Do you remember the final scene in “Field of Dreams,” the aerial shot of hundreds of pairs of headlights snaking single-file through the darkness to their floodlit destination?
That’s what I imagine McAdenville, North Carolina, looks like from above in December — but without the contrast. Instead of dark Iowa cornfields, the drive-in pilgrims are surrounded on all sides by bursts of red, white and green light.
Inching off Interstate 85 at exit 23, they turn onto Main Street and make their way, single-file, past the old brick duplex mill houses, then turn right onto Wesleyan Drive at the only traffic light in the center of town, then ease past the lake and the fire station, down the hill to the newer, Charleston-style homes of McAdenville Village.
This is where Christmas Town U.S.A. comes alive these days, though none of the two-story houses with sweeping verandas existed 20 years ago. Now, however, they’re a sight to behold, every house adorned every December for the pleasure of tens of thousands who make their way to and through this town of 800 for an unfiltered dose of holiday spirit.
If you make that drive down Main Street, you’ll cruise right past the house Steve Rankin’s parents bought when he was 6 months old. He’s 81 now and it remains his home, albeit after a bit of renovation over the years.
The McAdenville Christmas lights tradition officially dates to 1956, though Steve would tell you the seeds were planted two years earlier. Either way, the man known as “Mr. McAdenville” has seen it from the beginning.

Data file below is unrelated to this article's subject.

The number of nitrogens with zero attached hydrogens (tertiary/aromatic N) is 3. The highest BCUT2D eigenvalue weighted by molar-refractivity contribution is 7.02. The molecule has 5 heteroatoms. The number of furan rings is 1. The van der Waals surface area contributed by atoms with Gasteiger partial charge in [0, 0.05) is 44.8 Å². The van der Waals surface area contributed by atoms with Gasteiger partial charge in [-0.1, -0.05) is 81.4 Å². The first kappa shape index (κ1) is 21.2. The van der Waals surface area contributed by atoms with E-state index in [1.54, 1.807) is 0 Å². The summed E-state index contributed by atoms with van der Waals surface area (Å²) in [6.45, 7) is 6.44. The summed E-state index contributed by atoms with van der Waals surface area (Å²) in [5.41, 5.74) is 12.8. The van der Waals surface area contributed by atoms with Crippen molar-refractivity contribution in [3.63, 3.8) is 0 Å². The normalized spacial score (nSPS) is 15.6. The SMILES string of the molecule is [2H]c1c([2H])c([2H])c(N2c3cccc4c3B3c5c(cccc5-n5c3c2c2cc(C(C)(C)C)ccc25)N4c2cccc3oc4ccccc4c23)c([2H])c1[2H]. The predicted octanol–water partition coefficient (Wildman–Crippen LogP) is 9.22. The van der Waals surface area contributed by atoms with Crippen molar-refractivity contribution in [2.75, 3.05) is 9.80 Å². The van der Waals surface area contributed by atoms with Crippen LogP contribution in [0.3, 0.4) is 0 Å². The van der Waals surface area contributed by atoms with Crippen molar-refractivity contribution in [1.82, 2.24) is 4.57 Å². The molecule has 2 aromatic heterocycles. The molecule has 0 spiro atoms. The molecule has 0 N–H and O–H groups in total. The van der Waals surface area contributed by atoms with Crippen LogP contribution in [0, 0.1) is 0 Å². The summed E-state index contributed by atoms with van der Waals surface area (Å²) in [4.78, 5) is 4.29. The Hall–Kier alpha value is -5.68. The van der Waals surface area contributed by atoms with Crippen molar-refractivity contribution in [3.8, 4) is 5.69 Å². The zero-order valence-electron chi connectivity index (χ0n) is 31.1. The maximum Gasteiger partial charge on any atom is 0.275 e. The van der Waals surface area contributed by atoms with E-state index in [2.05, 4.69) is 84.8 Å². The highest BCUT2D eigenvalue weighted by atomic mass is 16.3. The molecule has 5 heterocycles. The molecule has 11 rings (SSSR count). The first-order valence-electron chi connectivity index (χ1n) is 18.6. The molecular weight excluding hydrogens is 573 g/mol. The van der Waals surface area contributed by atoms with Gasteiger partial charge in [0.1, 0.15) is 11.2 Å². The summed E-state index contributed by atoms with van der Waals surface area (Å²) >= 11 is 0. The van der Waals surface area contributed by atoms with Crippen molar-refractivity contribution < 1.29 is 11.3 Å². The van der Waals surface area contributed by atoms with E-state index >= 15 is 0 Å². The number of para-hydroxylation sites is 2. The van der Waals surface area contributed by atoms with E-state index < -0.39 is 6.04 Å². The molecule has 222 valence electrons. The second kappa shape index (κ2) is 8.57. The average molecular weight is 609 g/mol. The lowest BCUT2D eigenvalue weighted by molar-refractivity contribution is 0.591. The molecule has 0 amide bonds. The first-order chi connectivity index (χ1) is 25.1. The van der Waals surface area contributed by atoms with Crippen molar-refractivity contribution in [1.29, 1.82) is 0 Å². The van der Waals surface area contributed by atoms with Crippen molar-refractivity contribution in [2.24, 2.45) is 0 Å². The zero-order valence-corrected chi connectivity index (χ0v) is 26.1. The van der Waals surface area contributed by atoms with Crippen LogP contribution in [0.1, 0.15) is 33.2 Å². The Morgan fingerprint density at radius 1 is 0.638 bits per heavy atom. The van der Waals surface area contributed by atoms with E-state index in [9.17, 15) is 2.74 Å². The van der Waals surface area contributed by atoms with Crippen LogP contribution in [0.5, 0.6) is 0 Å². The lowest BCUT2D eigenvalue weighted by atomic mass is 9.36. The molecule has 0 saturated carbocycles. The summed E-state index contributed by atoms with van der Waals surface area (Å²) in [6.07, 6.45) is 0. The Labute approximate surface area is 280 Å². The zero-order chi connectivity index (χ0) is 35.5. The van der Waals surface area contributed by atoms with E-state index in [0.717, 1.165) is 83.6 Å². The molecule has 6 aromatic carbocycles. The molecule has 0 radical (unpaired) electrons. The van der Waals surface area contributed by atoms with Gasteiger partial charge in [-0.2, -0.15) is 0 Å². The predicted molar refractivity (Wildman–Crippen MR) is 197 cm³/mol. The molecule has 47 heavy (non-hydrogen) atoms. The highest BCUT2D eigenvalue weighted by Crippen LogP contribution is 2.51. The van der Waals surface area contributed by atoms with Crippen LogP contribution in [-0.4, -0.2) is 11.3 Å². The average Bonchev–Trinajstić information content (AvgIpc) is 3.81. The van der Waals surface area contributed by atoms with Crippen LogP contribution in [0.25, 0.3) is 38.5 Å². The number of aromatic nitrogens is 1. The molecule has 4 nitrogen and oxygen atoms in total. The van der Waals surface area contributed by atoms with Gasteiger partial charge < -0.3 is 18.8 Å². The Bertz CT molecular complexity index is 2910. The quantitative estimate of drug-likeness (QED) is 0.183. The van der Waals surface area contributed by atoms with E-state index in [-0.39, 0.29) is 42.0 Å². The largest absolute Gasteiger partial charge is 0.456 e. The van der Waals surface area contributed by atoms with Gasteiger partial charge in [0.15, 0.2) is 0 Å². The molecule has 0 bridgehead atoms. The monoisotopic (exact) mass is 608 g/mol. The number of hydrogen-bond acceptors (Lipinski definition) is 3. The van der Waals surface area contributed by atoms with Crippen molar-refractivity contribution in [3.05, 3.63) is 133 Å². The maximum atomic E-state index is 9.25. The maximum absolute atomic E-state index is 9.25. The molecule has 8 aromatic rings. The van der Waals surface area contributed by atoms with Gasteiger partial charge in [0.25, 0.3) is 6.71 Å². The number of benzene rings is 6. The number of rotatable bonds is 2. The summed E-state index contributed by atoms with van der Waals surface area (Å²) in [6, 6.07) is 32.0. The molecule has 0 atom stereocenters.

Son of the town barber, he shined shoes at the general store as a boy, and delivered the local newspaper for years, getting to know just about everyone in town. As an adult, he worked for 48 years where just about everyone worked, at the textile mill that was the town’s reason for being.
The town’s first cotton mill opened around 1880, courtesy of Rufus Yancey McAden, but the Great Depression put that operation out of business in 1935. Four years later, Robert Lee Stowe, who ran a mill in nearby Belmont, essentially bought up the entire town along with his son Daniel and son-in-law William Pharr.
Stowe Mills reopened McAdenville’s shuttered factories and rented out most of the town’s housing to company employees, bringing the community back to life. The business changed its name to Pharr Yarns in 1950, and four years later a few men who worked at the mill decided to add a little oomph to the town’s holiday celebration. They grabbed some old metal rods and bent them in the shape of letters, spelling out “Merry Christmas” on the hill in front of the lake. They hooked up an extension cord and ran it to their improvised sculpture, stringing lights around the letters for all to see after dark.
The tradition stuck, and two years later, in 1956, local residents began to light their own houses en masse. William Pharr encouraged the expansion, and the company covered the difference in employees’ power bills between November and December to help ensure maximum participation. His wife, Catherine, preferred red, white and green lights, and those colors continue to dominate displays.